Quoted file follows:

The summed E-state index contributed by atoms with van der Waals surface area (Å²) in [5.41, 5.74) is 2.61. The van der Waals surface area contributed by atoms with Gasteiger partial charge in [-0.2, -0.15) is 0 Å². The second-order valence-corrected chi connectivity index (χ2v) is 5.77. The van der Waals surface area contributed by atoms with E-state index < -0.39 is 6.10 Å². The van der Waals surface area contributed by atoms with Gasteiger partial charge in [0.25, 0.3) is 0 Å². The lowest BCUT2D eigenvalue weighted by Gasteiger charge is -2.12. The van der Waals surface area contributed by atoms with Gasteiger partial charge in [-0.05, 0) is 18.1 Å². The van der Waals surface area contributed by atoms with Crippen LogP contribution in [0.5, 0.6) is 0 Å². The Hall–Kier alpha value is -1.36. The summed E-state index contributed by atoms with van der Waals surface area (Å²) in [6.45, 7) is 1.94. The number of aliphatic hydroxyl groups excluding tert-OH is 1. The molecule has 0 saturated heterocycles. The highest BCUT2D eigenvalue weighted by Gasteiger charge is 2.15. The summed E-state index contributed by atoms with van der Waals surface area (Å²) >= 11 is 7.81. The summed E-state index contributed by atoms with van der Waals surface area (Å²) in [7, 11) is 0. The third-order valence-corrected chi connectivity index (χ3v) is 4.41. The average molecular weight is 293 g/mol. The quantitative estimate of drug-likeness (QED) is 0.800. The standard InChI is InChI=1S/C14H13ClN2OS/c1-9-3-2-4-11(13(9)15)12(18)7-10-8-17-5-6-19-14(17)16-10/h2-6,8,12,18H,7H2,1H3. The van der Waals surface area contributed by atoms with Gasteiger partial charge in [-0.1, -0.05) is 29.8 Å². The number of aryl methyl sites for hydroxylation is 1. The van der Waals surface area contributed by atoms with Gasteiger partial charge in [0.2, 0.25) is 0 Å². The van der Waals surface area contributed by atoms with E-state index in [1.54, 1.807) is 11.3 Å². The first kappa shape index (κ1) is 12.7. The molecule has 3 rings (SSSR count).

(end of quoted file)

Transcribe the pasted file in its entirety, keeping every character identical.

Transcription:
The summed E-state index contributed by atoms with van der Waals surface area (Å²) in [5.41, 5.74) is 2.61. The van der Waals surface area contributed by atoms with Gasteiger partial charge in [-0.2, -0.15) is 0 Å². The second-order valence-corrected chi connectivity index (χ2v) is 5.77. The van der Waals surface area contributed by atoms with E-state index < -0.39 is 6.10 Å². The van der Waals surface area contributed by atoms with Gasteiger partial charge in [0.25, 0.3) is 0 Å². The lowest BCUT2D eigenvalue weighted by Gasteiger charge is -2.12. The van der Waals surface area contributed by atoms with Gasteiger partial charge in [-0.05, 0) is 18.1 Å². The van der Waals surface area contributed by atoms with Crippen LogP contribution in [0.5, 0.6) is 0 Å². The Hall–Kier alpha value is -1.36. The summed E-state index contributed by atoms with van der Waals surface area (Å²) in [6.45, 7) is 1.94. The number of aliphatic hydroxyl groups excluding tert-OH is 1. The molecule has 0 saturated heterocycles. The highest BCUT2D eigenvalue weighted by Gasteiger charge is 2.15. The summed E-state index contributed by atoms with van der Waals surface area (Å²) >= 11 is 7.81. The summed E-state index contributed by atoms with van der Waals surface area (Å²) in [7, 11) is 0. The third-order valence-corrected chi connectivity index (χ3v) is 4.41. The average molecular weight is 293 g/mol. The quantitative estimate of drug-likeness (QED) is 0.800. The standard InChI is InChI=1S/C14H13ClN2OS/c1-9-3-2-4-11(13(9)15)12(18)7-10-8-17-5-6-19-14(17)16-10/h2-6,8,12,18H,7H2,1H3. The van der Waals surface area contributed by atoms with Gasteiger partial charge in [-0.1, -0.05) is 29.8 Å². The number of aryl methyl sites for hydroxylation is 1. The van der Waals surface area contributed by atoms with Gasteiger partial charge in [0.2, 0.25) is 0 Å². The van der Waals surface area contributed by atoms with E-state index in [1.54, 1.807) is 11.3 Å². The first kappa shape index (κ1) is 12.7. The molecule has 3 rings (SSSR count).